Switching to a “self-organisation” mindset requires shaping new behaviours by unlearning certain interpersonal habits that have become deeply engrained in our collective social experience. Self-managed organisations call for workers to value distributed power, unconditional trust, courage in the face of the unknown, taking ownership, openness, honesty, and willingness to constantly improve and learn. Judging by the number of forum participants who expressed issues in this category, these qualities do not come for free.
A potential solution: Try working with an organisational coach. Adjusting interpersonal habits and dynamics requires socio-psychological insight and active work. Coaches can provide exercises and tips and tricks to help break free from old reflexes. If you don’t know who to contact: try one of our trusted Companions!
Challenge 2: Maintaining leadership
In a self-organised workplace, previous managerial positions (e.g. CEO, CTO, managers, directors, etc.) no longer “command and control” others. In the absence of such directorial positions, self-organised workplaces often find themselves facing a lack of clear leadership.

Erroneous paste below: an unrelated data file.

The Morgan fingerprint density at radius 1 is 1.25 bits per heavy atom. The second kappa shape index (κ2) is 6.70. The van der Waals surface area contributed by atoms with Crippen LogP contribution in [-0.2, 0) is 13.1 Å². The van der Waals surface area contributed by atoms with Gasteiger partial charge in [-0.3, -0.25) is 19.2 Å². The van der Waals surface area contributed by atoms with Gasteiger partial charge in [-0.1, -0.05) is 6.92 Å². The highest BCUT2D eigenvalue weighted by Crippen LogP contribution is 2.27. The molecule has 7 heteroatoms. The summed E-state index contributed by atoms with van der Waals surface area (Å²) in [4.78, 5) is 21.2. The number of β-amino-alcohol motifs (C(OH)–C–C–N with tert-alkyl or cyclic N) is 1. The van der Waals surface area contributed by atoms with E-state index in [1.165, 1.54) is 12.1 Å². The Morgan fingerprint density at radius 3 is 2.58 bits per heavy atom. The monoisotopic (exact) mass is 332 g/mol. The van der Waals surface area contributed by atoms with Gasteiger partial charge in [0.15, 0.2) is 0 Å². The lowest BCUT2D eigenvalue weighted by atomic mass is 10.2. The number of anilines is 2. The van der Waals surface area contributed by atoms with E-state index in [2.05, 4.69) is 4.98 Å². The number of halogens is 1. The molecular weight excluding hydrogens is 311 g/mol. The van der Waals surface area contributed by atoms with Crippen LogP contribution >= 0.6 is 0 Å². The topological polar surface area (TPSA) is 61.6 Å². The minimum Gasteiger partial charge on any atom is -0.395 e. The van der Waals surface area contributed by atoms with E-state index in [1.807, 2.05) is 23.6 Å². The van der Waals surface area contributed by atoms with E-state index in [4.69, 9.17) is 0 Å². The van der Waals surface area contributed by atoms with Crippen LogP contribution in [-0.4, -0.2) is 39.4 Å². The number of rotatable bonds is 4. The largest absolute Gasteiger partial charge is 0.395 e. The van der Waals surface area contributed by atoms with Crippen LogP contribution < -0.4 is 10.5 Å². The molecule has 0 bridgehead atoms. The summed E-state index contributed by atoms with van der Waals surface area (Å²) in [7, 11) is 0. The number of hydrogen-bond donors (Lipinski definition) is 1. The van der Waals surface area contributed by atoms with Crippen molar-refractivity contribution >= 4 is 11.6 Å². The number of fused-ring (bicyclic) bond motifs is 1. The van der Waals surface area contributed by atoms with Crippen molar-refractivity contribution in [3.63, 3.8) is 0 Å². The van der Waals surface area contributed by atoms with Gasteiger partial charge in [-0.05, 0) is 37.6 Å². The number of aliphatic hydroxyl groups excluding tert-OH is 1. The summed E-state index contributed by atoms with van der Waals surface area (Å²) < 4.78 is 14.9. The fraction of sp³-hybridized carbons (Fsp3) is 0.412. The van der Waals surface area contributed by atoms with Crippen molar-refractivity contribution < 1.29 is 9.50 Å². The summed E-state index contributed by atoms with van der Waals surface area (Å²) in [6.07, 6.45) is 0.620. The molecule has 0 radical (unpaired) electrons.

Leadership may suffer for two reasons. First, your self-organised team may be averse to leaders because they have a hard time imagining a leader who is not a boss. This is for the simple reason that previously, leadership and management were confounded in the same job position. Likewise, those who used to be managers may be hesitant to take leadership for fear of still being perceived as a boss.
A potential solution: Remember that it is completely okay (and necessary!) for your organisation to be inspired and lead by certain individuals. Inform your team that being self-organised does not mean being without leadership. Encourage natural leaders (who may be ex-managers, or may be other team members) to take charge. Leaders are experienced workers who inspire the team and help plan, strategise or guide —without having to tell others what to do. Leadership is about guidance, providing advice, and sharing experience.